Riding that White Stag, all the way to the DNA Sequencer…

November 29, 2017

This year and last, thanks to Ancestry.com, Google searching and Google translate, I’ve been able to fill in many bits and pieces in my wacky and far-ranging family genealogy.  I’ve written here about some of the discoveries in my Father’s history in Hungary.  Thanks to a zealous Schoonover family genealogist in West Virginia, I’ve been able to answer questions that led back to 1680s Dutch America, and also clarified once and for all my Cherokee lineage.  It’s been most illuminating.

What I knew was:  I’m half Hungarian, as my Father left Hungary in 1956 and emigrated to Oklahoma.  But we know there’s been a ton of intermarriage with local “natives” since the Hungarians conquered their homeland after the Romans left.  We also know about the 1/16th Cherokee, my 6th Great Grandfather the British Major in 1700s Georgia, the Dutch (Schoonover), and the Irish/Scottish (Collins and others I haven’t fully recorded yet).

As I’ve been sharing this with my Mom and telling her things she never knew, she says: “We should get some DNA test kits for all of us.”  Which we did. Thanks, Mom!

My results came in this morning.  Everyone else got theirs over a week ago.  I attribute that to my incredible “Heinz 57” properties that made the DNA analysts say…really?

So you can see there’s a lot of bits and pieces.  First off, no DNA test can pick out membership to any tribe, so this particular test tags Native American DNA to Central America: 6%.

The Irish/Scottish/Welsh could be a bit of both the Collins clan and British Major John Downing’s DNA, as well as the Scandinavian from the numerous raids and occupations of Britain in the early Middle ages.

Balkan is their non-country specific term for the area of Hungary, Romania, etc.    As we know my father was a “White Hungarian” with a lighter complexion than most “Black” or more ethnically pure Hungarians, this makes sense factoring in that local intermarriage expressing itself physically.  Tidbit: it tends to hop around in families; my Uncle Frank is a Black Hungarian, as was my Uncle Zsigmond.  But my Aunt Julia?  White Hungarian, like my Dad.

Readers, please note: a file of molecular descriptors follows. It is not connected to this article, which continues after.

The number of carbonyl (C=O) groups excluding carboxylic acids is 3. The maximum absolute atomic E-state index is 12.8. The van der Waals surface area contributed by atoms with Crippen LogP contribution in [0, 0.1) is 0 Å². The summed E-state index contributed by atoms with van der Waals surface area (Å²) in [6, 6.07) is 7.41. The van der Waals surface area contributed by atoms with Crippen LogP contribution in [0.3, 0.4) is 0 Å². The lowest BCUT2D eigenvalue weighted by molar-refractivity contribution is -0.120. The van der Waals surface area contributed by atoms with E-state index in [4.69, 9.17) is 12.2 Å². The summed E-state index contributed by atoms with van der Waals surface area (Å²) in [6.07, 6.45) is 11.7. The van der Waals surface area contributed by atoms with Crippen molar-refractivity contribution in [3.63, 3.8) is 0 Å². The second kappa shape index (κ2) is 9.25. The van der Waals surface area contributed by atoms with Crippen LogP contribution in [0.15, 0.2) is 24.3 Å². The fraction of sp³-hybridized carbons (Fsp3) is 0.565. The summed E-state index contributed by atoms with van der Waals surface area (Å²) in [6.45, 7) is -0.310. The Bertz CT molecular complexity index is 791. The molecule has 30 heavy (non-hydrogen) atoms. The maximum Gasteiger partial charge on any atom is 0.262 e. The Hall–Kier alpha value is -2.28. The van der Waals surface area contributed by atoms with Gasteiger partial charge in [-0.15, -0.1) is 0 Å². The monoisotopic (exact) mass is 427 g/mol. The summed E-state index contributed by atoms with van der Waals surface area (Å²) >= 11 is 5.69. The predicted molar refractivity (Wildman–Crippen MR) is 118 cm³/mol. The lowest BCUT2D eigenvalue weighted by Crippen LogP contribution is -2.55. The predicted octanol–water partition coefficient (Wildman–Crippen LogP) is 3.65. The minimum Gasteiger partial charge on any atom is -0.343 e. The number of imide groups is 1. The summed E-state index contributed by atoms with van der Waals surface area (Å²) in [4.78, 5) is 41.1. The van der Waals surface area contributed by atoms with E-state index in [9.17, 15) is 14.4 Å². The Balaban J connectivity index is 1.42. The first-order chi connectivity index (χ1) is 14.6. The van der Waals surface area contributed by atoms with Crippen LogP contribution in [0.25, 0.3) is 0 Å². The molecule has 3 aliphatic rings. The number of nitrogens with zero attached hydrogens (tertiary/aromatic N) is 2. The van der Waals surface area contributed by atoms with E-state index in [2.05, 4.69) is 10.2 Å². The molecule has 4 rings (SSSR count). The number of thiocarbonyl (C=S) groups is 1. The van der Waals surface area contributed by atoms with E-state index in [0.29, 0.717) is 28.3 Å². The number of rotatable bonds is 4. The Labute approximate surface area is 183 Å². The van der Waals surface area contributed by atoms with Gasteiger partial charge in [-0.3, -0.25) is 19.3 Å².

But hold on a minute:  Finnish?  Baltic?  Both together are 7.5%.  Too big for statistical error…

This is where an old Magyar Legend of the White Stag might come in….one of my Dad’s favorites.

Before there was a Hungary, the story my Dad told was that there were two chieftains, Hunor and Magor, who chased the White Stag — a powerful totem within their mythology, always eluding them, and always going due West. Eventually, the two chieftains split up: Magor settled in present-day Hungary, and Hunor made it to Finland.

Linguistically, Hungarian and Finnish are alone in Europe: described as “Finno-Ugric” root languages that don’t share anything with their Indo-European neighbors, so the White Stag legend can be looked on as fanciful storytelling to describe how these tribes separated where Asia and Europe meet long ago.

If you accept that, one can imagine that some of my “Hungarian” DNA stretches farther back to the time before, when these future geographic clusters of DNA were just a bunch of nomadic tribesmen on horseback near the Ural Mountains.  Or maybe some distant 3rd or 4th great uncle moved from Hungary to Finland, thinking he could pick up the language easily.

Looking at it not as geography but as the movement of DNA, you could also arrange the percentages this way:

  • 41.3%     Irish/Scottish/Welsh
  •   6.0%     Native American
  • 15.4%     Scandinavian
  • 37.3%     “Finno-Ugric descendants of the Nomads from the area of the Ural Mountains and the Volga River bend at Kazan”

No matter how to slice it, it’s fascinating stuff.  It reminds me just how mixed all us humans are, and also how thin the veneer is between our days as hunter-gatherers and putting people on the Moon.  It also can testify to the survival strength of us as individuals: not that different from our distant ancestors, just wanting to make a living, have a family and get through each day.  Across the incredible expanse of time and human history, we’re the lucky ones whose ancestors didn’t get eaten or hit by arrows in battle, so that we could hopefully do something meaningful.  Other than me typing this or your reading.

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